Technical words you should know before getting a website, in simple English

All the confusing things people talk about that you just want someone to explain.

What are Websites, web apps, and native apps 🌐?

A website is like a digital store or showroom; it’s a place your customers or audience can go to see what you do. Most of the time, we find websites by searching in a search engine like Google. Websites come in many forms, but most often, they’re simply a collection of pages with links between them. They typically have some parts that stay the same across all the pages, such as a header and footer, and sometimes a sidebar.

Web apps are similar to websites because you get to them through a browser like Chrome, but they have a different purpose. While websites are usually for organisations to communicate with their customers / audience, a web app instead is like a digital tool that provides a particular function. Examples of web apps include Gmail for email, Facebook for communicating with friends and family, and YouTube for watching videos.

A native app is a piece of software you can install on your phone, tablet, or computer, and you find them in your device’s app store. Like web apps, they perform a particular function, but they often work more smoothly and have access to more features of the device they’re installed on, such as the camera, GPS, bluetooth, etc.

What is HTML, CSS, and JavaScript 📝?

If you’ve ever heard someone talk about making a website, you’ve probably heard of one or two of these, because they’re the three ingredients every website is made of.

HTML is the language we use to construct pages. For example, we type <h1> for the most important heading on the page, and we use <p> to indicate where a paragraph starts and </p> to indicate where it ends. We also use HTML to include things like images.

CSS is the language we use to make the pages look a particular way, because it gives us control over things like colours, layout, sizing and spacing, fonts, etc.

JavaScript (or JS) is the language we use to make a web page interactive. For example, we can use JavaScript to make a box pop up when we click on a button.

What are domain names 🇿🇦?

To use Google, you can type into your browser, and after a second of loading, the site will appear. The “” part is a domain name, and every single website has one. The “www.” part is called a “subdomain”, and it’s usually optional, meaning that for most websites, it doesn’t matter if you type that part in or not.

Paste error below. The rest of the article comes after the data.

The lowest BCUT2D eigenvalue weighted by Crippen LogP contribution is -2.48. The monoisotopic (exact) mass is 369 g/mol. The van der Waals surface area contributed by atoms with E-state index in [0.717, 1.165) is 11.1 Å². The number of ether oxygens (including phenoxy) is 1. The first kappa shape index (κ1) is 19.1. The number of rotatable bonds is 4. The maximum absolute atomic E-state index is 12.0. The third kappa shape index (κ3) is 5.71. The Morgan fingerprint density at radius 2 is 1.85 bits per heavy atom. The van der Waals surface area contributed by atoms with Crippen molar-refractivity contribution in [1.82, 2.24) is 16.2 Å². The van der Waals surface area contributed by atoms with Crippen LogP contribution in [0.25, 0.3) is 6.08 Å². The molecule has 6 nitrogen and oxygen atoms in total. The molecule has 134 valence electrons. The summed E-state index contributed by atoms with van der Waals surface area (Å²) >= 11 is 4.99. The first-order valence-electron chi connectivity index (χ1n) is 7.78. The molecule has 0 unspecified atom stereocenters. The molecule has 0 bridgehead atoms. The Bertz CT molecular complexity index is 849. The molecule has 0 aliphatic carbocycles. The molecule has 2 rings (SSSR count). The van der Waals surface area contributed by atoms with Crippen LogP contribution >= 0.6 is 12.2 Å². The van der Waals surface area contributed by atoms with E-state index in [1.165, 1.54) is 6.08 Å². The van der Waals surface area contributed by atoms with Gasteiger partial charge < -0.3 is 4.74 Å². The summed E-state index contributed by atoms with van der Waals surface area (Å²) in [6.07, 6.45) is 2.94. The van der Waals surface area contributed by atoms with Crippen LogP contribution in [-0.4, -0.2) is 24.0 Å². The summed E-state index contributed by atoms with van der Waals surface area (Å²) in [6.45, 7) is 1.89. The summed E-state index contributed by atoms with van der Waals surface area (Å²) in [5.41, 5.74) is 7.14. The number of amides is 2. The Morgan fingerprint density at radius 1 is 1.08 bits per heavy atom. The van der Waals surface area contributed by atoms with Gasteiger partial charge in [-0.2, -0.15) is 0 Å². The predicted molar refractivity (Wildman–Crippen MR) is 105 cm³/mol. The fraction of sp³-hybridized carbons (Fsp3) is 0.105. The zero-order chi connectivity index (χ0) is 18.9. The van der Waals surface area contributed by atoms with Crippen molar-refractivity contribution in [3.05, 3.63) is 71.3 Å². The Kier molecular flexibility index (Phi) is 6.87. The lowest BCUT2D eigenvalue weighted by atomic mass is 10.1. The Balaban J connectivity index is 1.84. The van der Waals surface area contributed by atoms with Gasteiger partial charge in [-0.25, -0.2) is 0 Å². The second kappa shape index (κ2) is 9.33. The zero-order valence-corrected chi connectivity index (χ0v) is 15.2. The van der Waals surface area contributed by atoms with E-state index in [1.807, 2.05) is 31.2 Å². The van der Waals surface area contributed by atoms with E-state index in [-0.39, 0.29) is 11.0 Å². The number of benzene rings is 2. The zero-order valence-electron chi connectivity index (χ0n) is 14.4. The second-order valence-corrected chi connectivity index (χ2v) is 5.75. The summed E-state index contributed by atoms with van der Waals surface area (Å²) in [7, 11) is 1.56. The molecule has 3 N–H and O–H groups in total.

Domain names are unique, meaning that only one person in the world can own each one. And fortunately they’re really easy to purchase from a web hosting company. In South Africa, a “” or “” domain costs around R100 per year.

What are website hosting and servers ?

Since a website is basically a piece of software, it needs to live on a computer somewhere, and that computer needs to be permanently connected to the internet. We call those computers “servers”, and they are basically just simple computers that are stored in racks in big warehouses. When you want to visit a website, the server wakes up, prepares the website, and delivers the webpage you asked for straight to your browser.

When someone finishes building a website, they need to send it to a server to make it live on the internet, but most web developers don’t own their own servers. Instead, we purchase “hosting” from a web hosting company for a monthly fee, and can then use the server they provide for the website.

What is the frontend and backend?

The software that makes up a website can do it’s processing in two places; in your browser, which we call the frontend, and on the server, which we call the backend.

For instance, imagine that you request a webpage that lists shoes for sale. After a second, your browser shows you the basic webpage with the header, the sidebar, the footer, etc. but without any shoes. A few seconds later, the shoes start to show up in the webpage.

The reason it might happen this way is because the software on the backend that’s powering the website prepares a basic webpage which it sends to you, but it wants to keep it simple so that the initial webpage loads quickly for you.